at_return(r)(the callback) is called when the asynchronous function (
long_running_functionabove) finishes successfully. The argument
rwill then be the return value of that function (or
def at_return(r): print(r)
at_return_kwargs- an optional dictionary that will be fed as keyword arguments to the
at_err(e)(the errback) is called if the asynchronous function fails and raises an exception. This exception is passed to the errback wrapped in a Failure object
e. If you do not supply an errback of your own, Evennia will automatically add one that silently writes errors to the evennia log. An example of an errback is found below:
def at_err(e): print("There was an error:", str(e))
at_err_kwargs- an optional dictionary that will be fed as keyword arguments to the
An example of making an asynchronous call from inside a Command definition:
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from evennia import utils, Command class CmdAsync(Command): key = "asynccommand" def func(self): def long_running_function(): #[... lots of time-consuming code ...] return final_value def at_return_function(r): self.caller.msg("The final value is %s" % r) def at_err_function(e): self.caller.msg("There was an error: %s" % e) # do the async call, setting all callbacks utils.run_async(long_running_function, at_return=at_return_function, at_err=at_err_function)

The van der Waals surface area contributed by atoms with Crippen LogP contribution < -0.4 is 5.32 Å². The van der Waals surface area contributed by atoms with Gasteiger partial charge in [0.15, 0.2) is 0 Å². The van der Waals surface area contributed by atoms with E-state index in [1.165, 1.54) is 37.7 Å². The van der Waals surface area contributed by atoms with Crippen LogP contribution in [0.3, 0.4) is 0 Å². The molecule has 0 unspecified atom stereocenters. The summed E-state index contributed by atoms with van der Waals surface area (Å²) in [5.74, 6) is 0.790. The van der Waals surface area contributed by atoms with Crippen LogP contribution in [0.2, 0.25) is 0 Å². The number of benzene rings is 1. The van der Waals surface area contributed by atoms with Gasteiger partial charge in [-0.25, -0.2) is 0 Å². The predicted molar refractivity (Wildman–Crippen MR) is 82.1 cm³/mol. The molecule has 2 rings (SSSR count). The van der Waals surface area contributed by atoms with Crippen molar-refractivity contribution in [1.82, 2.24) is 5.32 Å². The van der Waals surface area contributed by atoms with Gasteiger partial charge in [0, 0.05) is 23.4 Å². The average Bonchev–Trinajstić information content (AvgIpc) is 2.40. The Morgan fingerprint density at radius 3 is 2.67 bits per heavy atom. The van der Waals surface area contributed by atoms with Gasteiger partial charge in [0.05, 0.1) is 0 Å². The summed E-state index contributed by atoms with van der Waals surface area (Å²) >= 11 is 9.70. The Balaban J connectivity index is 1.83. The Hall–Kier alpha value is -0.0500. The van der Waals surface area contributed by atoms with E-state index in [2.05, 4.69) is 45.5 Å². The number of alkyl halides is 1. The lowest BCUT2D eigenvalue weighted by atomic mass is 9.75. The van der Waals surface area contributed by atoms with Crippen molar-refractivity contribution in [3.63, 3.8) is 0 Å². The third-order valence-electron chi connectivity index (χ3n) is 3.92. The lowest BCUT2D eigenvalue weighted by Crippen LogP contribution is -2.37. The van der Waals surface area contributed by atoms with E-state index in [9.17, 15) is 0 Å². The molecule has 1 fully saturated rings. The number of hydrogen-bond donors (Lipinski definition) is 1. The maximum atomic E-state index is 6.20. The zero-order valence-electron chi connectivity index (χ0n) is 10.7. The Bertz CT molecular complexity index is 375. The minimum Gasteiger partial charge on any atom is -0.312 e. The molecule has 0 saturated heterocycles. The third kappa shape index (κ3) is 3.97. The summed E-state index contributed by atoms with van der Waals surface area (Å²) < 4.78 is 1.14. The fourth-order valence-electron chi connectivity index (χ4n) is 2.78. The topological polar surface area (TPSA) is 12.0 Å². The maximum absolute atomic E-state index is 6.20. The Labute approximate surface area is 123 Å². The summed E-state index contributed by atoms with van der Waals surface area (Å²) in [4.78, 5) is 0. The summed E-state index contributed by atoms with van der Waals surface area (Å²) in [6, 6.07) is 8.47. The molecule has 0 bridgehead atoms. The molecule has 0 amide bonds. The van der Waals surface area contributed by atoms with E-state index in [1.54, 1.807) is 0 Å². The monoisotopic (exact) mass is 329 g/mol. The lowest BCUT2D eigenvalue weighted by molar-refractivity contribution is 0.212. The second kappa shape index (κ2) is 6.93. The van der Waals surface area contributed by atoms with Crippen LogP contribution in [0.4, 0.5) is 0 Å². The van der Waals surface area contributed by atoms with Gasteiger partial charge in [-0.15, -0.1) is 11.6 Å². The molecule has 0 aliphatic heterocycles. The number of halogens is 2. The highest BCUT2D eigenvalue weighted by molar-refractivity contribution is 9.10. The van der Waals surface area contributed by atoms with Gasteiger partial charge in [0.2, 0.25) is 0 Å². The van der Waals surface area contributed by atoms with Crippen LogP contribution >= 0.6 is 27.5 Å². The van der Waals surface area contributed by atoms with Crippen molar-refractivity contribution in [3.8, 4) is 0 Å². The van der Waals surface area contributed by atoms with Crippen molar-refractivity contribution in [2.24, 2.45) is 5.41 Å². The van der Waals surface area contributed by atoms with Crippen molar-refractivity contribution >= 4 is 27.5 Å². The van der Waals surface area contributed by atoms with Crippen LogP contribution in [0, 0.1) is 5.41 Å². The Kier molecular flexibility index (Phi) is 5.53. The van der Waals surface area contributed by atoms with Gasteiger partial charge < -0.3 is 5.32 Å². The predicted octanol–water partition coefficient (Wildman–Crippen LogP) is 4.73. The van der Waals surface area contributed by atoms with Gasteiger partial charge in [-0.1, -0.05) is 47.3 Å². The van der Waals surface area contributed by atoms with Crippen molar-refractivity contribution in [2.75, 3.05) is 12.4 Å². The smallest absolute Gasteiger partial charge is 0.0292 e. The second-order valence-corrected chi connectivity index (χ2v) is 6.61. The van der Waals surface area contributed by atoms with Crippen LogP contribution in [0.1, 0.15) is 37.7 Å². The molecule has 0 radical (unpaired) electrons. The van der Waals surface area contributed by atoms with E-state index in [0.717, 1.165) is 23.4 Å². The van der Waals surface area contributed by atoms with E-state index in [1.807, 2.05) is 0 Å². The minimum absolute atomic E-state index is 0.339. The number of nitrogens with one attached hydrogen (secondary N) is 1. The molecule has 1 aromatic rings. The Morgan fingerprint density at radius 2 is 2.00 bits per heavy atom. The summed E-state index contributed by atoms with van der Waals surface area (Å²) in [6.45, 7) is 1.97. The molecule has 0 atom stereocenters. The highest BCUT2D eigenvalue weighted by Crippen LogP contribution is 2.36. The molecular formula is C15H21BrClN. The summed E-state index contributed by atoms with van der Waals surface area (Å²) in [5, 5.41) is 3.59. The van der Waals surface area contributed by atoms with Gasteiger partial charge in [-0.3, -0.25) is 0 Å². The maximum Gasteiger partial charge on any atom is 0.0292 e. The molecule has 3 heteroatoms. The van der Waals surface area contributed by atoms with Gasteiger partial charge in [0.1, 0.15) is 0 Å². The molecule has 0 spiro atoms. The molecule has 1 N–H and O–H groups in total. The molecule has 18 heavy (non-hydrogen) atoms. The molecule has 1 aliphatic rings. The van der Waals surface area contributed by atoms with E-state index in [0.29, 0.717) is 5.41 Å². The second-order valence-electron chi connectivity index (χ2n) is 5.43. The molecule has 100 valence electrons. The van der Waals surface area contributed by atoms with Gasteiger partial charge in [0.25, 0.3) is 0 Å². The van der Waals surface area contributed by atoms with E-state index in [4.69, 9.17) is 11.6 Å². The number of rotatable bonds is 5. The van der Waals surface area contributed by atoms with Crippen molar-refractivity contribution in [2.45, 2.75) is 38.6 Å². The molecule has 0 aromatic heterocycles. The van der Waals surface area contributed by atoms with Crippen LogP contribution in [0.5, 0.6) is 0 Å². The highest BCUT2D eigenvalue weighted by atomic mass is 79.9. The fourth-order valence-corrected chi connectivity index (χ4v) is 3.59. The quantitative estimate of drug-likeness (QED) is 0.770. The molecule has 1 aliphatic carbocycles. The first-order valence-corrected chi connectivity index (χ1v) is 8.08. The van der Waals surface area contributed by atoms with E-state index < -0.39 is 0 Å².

That’s it - from here on we can forget about
long_running_function and go on with what else need
to be done. Whenever it finishes, the
at_return_function function will be called and the final
pop up for us to see. If not we will see an error message.
delay function is a much simpler sibling to
run_async. It is in fact just a way to delay the
execution of a command until a future time. This is equivalent to something like
except delay is asynchronous while
sleep would lock the entire server for the duration of the
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from evennia.utils import delay # [...] # e.g. inside a Command, where `self.caller` is available def callback(obj): obj.msg("Returning!") delay(10, callback, self.caller)
This will delay the execution of the callback for 10 seconds. This function is explored much more in the Command Duration Tutorial.
You can also try the following snippet just see how it works:
@py from evennia.utils import delay; delay(10, lambda who: who.msg("Test!"), self)
Wait 10 seconds and ‘Test!’ should be echoed back to you.
The @interactive decorator¶
As of Evennia 0.9, the
is available. This makes any function or method possible to ‘pause’ and/or await player input
in an interactive way.
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from evennia.utils import interactive @interactive def myfunc(caller): while True: caller.msg("Getting ready to wait ...") yield(5) caller.msg("Now 5 seconds have passed.") response = yield("Do you want to wait another 5 secs?") if response.lower() not in ("yes", "y"): break